The little country church of Alula, Iowa (population 543) looked like any other country church in Iowa, and, indeed, like those scattered across the heartland of America.  Pastor Chad stood on the concrete steps, hand on the black iron railing, noting its familiar rectangular shape, its neat spire rising from the roof above the front door, and the tidy graveyard adjacent with headstones dating back to the early 1800s. The chapel exterior, like all other chapels of its type, was painted white with black shutters for the windows.  'And the paint's not flaking away', he noticed; the congregation of this chapel in Alula, Iowa had not let the building fall into disrepair. Which is why Pastor Chad was so shocked when he opened the front door and stepped into the building.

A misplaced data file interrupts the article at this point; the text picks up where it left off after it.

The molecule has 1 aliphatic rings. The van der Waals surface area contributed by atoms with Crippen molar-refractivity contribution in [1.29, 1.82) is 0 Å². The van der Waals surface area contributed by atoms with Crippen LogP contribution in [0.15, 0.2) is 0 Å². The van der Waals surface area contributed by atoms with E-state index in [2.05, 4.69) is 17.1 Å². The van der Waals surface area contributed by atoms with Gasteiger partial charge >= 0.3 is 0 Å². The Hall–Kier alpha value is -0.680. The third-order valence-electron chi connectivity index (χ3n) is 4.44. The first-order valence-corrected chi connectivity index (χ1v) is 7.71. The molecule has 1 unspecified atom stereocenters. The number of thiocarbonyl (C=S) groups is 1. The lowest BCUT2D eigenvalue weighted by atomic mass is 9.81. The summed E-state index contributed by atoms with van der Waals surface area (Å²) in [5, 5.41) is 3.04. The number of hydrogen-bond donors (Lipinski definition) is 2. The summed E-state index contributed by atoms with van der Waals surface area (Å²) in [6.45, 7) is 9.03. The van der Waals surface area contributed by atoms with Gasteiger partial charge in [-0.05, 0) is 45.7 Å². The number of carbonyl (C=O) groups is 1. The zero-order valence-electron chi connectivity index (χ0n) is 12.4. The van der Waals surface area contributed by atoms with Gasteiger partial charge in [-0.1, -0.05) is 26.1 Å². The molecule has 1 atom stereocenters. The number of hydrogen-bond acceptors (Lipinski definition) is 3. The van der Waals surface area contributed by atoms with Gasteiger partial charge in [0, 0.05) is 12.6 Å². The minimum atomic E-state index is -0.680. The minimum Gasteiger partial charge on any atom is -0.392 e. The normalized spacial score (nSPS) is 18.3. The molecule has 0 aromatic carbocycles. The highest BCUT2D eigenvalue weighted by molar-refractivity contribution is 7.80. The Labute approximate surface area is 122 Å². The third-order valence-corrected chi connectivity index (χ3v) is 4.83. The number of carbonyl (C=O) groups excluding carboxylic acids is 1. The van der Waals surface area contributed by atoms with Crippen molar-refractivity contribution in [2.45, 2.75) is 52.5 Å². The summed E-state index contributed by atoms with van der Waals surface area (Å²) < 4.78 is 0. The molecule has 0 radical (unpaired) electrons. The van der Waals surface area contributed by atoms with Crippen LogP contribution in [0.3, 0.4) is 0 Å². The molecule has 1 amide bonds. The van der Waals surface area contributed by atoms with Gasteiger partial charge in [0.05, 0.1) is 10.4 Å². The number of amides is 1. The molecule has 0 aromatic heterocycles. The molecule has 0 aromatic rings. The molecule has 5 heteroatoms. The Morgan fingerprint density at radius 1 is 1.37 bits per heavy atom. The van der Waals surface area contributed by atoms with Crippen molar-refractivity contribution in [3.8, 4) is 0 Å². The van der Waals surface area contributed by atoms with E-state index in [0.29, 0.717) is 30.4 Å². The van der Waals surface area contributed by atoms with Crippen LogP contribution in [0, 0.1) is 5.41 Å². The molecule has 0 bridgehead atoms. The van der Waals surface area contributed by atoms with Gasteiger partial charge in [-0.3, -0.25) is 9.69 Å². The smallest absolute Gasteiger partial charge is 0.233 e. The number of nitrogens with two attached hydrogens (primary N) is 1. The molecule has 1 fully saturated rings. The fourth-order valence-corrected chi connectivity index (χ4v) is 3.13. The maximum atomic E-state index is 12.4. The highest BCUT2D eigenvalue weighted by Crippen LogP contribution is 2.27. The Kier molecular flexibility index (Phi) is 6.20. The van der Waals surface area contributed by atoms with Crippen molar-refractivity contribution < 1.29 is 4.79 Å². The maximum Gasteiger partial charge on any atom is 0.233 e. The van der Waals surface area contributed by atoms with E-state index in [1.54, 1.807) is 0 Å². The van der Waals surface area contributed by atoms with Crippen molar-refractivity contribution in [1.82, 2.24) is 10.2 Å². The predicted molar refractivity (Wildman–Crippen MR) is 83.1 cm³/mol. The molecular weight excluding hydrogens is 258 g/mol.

Pastor Chad admired chapels such as this, and he liked to stop and visit them when he travelled. He carried his camera with him and photographed their pews and pulpits, their simple stained glass windows and solid wooden doors. He photographed them both for nostalgia and delight, for historical documentation and aesthetic appreciation. On this trip, Pastor Chad had arranged to be met by one of the local deacons, who would tell him something of the history and charm of this unique, but wholly familiar country church.

The clean and unremarkable exterior of the building however held a surprise. Inside, along the ceiling and tucked into the corners, in the windows and joists were bird nests – wattled walls with twigs and branches and bits of string and straw.  Sparrows and swallows and other birds he could not immediately identify – finches, perhaps, and was that a raven cawing above the altar? – flittered and flew about the room. It was more rookery than sanctuary.